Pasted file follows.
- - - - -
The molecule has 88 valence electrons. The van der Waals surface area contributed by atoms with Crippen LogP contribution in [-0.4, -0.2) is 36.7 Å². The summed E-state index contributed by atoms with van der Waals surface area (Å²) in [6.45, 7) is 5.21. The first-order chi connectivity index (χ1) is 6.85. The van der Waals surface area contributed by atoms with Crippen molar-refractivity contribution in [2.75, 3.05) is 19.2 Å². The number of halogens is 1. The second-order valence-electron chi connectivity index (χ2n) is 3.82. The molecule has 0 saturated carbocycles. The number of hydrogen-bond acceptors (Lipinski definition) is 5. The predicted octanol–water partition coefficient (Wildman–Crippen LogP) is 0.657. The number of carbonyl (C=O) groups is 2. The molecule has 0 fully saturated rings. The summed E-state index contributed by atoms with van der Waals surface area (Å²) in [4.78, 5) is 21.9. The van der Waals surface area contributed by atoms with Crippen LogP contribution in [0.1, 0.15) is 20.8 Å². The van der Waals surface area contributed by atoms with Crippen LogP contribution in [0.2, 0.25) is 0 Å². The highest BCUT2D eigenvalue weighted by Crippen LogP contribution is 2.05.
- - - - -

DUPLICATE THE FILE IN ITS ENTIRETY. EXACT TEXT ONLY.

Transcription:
The molecule has 88 valence electrons. The van der Waals surface area contributed by atoms with Crippen LogP contribution in [-0.4, -0.2) is 36.7 Å². The summed E-state index contributed by atoms with van der Waals surface area (Å²) in [6.45, 7) is 5.21. The first-order chi connectivity index (χ1) is 6.85. The van der Waals surface area contributed by atoms with Crippen molar-refractivity contribution in [2.75, 3.05) is 19.2 Å². The number of halogens is 1. The second-order valence-electron chi connectivity index (χ2n) is 3.82. The molecule has 0 saturated carbocycles. The number of hydrogen-bond acceptors (Lipinski definition) is 5. The predicted octanol–water partition coefficient (Wildman–Crippen LogP) is 0.657. The number of carbonyl (C=O) groups is 2. The molecule has 0 fully saturated rings. The summed E-state index contributed by atoms with van der Waals surface area (Å²) in [4.78, 5) is 21.9. The van der Waals surface area contributed by atoms with Crippen LogP contribution in [0.1, 0.15) is 20.8 Å². The van der Waals surface area contributed by atoms with Crippen LogP contribution in [0.2, 0.25) is 0 Å². The highest BCUT2D eigenvalue weighted by Crippen LogP contribution is 2.05.